I want to know why in the hell he thinks he can say anything about Holloway's life, her abilities or her decision-making skills. In what kind of a world does a man feel he can define the life experience of a woman he's never even met?
Oh, I know. That would be a sexist world.
Is Gilliard blaming the victim? Well … not exactly.
But he is living in a dream world if he thinks that women will benefit from having yet another man explain how she isn't properly prepared for the world.
As Amanda says in her entry into this fray:
Women cannot stop rape. We cannot do it. It's not fucking possible. In order to stop rape in our current climate we would have to sequester ourselves from men completely….
There are men out there doing the hard work to try to change our culture. They aren't doing it by making assumptions about how women lead their lives. They are doing it by making decisions about how men should lead theirs.
Posted by Ravenmn at 8:13 PM
Monday, June 13, 2005
The Book of Salt
On my way home from work I pass through East Hennepin Avenue in Minneapolis' Southeast Neighborhood. Lately, the area has been spruced up and now has a number of bars, restaurants and stores catering to a yuppie, white, gay clientelle. One of those stores is a lovely little bookshop called, Query Books. I stopped in a month or so ago and saw the discussion book for June is Monique Truong's The Book of Salt I bought the book and tomorrow evening I will attend the discussion which is being led by Toni McNaron
This book is written from the point of view of "Binh", the Vietnamese cook who worked for Gertrude Stein and Alice B. Toklas for five years in Paris. It is a book in the tradition of several others that take a well-known literary tradition and view it from the point of view of the "other". I am reminded of Jean Rhys' Wild Sargasso Sea, which is the story of the madwomen in the attic from Jane Eyre or Tom Stoppard's play Rosencrantz and Gildenstern are Dead written from the point of view of two minor characters in Shakespeare's play, Hamlet.
By taking the point of view of a minor character in a major story, we see our assumptions and prejudices burst wide open. The book seemed deliberately obscure and I've spent some time, since reading it, looking for information on the internet that might fill in some of the details on events which are merely alluded to by Truong.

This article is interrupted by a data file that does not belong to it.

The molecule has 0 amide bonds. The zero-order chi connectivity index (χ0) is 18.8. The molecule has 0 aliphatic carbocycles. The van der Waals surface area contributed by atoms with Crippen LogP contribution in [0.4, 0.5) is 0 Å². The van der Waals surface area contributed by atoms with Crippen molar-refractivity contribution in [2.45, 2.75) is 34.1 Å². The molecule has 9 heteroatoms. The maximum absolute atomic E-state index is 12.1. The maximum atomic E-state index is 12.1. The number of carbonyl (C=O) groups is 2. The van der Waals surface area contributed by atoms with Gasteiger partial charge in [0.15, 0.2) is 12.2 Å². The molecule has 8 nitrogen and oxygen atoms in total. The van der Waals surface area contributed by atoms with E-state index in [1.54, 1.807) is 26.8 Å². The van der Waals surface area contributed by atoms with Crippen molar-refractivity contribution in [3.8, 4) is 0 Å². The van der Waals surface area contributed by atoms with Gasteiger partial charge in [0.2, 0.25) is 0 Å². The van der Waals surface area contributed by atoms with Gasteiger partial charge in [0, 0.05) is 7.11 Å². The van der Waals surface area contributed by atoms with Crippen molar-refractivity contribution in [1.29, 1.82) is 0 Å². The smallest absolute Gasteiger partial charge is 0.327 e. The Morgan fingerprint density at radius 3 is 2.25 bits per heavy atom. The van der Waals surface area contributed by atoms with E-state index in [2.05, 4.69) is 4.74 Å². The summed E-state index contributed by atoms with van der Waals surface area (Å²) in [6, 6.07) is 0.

By far, the strength of the book is in portraying the incredible barrier that language presents. Incredibly intelligent people are made stupid by the inability to speak a common language. We forget that. There is a wonderful passage about a printer's assistant who cleans up the press, never knowing the words and the meaning of the hot metal stories he touches every day. Here is a wonderful passage about his job:
My third oldest brother worked at a printer press. He cleaned the typeset sheets, ready to be dismantled, voided by the next day's news. He removed each block and cleaned the letters while they were still warm and cloaked in a soft scab of ink, getting his brush into the sickle moons of each “C," the surrending arms of each "Y". ....Anh Tung looked down and saw only the "O" roar of a lion's mouth, the "T" branches of a tree, the "S" curve of the Mekong. Anh Tung smiled to himself thiking how the heat of the presses was not as bad as his friends had warned him, how the taste of ink can be washed away by a cup of tepid tea, how he would just hide his graying fingernails in his pockets when he went courting.
Every day, for forty years, I have spent my life with letters as well. Sometimes I read what I produce, but often I do not. Of if I do, my concentration lasts only as long as it takes to understand whether a sentence has meaning, and then it is gone, erased from my memory to make room for another. I understand the feeling of letters as pictures and not words. The mass of letters as a sculpture, not a story. I like this concept and the way Truong describes it is similar to the way workers in the printing industry experience words even today.
Posted by Ravenmn at 6:34 PM
OK, I'm only 49 years old. But I have apparently reached the age at which injuries are subtle and harder to resolve. Saturday I woke up and could not feel parts of my left thumb. I thought I probably slept on it wrong and tried to shake it "awake". No luck. Some of the feeling came back later in the day but the numbness continued through today.
A quick check on the internet showed numbness in the thumb to be a common symptom of Carpal Tunnel Syndrome. Since I've spent the last 40 years working eight hours a day or more at one sort of keyboard or another, this is not surprising. I've never had the severe pains people with CTS can experience, but at various times in the past I've worn wrist braces to cut down on the sharp pains that run up into the shoulders. It just seemed odd to be happening now since I do less keystroking than ever and I mouse with my right hand.